The specific rule of Civil and Commercial Code, under section 1206 says that the account should be maintained as follows.
True accounts have to be kept by the directors of the respective companies. The true accounts include a few parameters such as:
- Of the sums expended and received by the company.
- Of the matters, based on which the expenditure and receipt take place.
- Of the assets of the company along with the liabilities and responsibilities.
One of the most important aspects is foreign ownership of the business. The regulation and guidelines regarding foreign ownership of a business or foreigner’s activities in the Thailand business is attributed to the Foreign Business Act of 1999.
Who can Own and Register a Company in Thailand?
The laws in Thailand are pretty nationalistic. A company registered in Thailand should be majorly owned by Thai nationals. In terms of shareholding, a company cannot be owned by more than 49 percent by foreigners. In some special cases, foreign ownership in a business is limited to a maximum of 39 percent shareholding. This is one of the most important factors for foreigners in order to set up a business in Thailand. The Thai shareholders in a company partly or fully owned by the Thais, need to submit evidence of finance used to hold shares, including bank statements and other documents.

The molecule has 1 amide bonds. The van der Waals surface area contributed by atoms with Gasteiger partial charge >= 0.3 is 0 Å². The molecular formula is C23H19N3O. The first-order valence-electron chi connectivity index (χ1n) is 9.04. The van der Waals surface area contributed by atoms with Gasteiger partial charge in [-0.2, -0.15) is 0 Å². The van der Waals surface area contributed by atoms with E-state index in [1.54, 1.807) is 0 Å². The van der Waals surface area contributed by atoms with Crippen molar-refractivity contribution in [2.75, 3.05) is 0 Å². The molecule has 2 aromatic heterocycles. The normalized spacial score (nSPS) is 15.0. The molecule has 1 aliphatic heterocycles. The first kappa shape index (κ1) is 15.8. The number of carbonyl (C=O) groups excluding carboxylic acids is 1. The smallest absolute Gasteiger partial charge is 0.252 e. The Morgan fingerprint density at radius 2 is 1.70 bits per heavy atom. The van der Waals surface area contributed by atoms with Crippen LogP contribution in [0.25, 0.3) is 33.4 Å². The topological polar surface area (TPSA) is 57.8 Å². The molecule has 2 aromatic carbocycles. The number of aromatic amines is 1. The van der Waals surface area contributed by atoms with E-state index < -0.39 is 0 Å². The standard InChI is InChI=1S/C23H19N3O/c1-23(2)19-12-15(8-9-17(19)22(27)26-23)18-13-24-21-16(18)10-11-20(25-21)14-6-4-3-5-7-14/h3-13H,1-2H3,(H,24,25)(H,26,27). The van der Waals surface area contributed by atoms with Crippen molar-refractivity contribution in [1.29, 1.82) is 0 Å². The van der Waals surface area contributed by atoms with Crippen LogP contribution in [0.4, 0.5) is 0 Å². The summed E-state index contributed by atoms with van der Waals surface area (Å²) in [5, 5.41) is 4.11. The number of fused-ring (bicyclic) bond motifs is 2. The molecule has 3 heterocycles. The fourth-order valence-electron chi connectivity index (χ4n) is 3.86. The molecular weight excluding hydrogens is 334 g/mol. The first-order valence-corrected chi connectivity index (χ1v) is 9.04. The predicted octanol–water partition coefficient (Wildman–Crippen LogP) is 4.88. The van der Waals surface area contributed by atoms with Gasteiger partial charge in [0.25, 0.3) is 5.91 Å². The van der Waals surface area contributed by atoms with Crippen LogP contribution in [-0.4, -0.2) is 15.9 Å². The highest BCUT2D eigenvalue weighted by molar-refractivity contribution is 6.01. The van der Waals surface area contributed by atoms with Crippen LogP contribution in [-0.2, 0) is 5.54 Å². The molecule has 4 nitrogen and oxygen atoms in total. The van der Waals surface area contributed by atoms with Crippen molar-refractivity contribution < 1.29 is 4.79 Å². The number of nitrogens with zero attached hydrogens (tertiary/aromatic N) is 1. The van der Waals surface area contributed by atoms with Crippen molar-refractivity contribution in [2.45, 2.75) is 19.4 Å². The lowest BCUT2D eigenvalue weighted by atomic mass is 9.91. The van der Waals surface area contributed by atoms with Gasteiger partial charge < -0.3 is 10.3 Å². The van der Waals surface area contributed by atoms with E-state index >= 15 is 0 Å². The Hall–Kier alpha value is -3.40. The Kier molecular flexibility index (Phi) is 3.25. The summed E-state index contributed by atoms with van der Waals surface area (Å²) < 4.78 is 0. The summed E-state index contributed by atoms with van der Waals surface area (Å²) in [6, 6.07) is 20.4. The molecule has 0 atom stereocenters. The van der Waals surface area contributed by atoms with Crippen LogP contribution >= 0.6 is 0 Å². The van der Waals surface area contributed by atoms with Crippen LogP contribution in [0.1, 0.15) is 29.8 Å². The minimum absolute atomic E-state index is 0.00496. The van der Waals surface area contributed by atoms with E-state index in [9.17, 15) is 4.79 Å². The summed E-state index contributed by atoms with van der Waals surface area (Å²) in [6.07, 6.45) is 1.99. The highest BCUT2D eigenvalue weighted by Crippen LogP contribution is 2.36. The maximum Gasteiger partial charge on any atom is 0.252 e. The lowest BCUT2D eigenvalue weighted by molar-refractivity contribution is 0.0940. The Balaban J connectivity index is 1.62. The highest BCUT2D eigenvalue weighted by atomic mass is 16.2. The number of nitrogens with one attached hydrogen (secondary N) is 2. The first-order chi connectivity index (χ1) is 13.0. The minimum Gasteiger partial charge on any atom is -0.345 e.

Generally, foreign business owners require a Foreign Business License from the Ministry of Commerce of Thailand. There are also some exceptions provided to foreign majority ownership aspect. These exceptions to companies is granted by the Board of Investment if the company employs a large number of Thai nationals, or have a large investment, or can provide strategic transfer of technology to Thailand.
One of the common practices for foreign shareholders is to “pay off” the local Thai shareholders with the help of a local law firm. Thai shareholders can also sign in an undated agreement to transfer the shares after the completion of the company set up process. The resigned Thai shareholders must confirm the transfer of shares to someone else because it cannot be left without an owner. The share must be transferred to another Thai shareholder or to the owner.
Another simpler option for companies is to explore Representation in Thailand where companies do not have to worry about initial investments. It is ideal for companies looking to explore and expand Thailand at minimum risk.
Hiring a startup consulting firm that specializes in Thai laws should be one of the foremost steps an entrepreneur should take prior to setting up a business in Thailand.
Additional topics – Registering a Thai Company, Partnership Company, Branch Office, Representative Office, US branch Office (Treaty of Amity), Establishing a Thai Association, Market Entry Services and Business Outsourcing.
Also check out the FAQ page for a quick overview of the critical factors to consider before starting a new business in Thailand.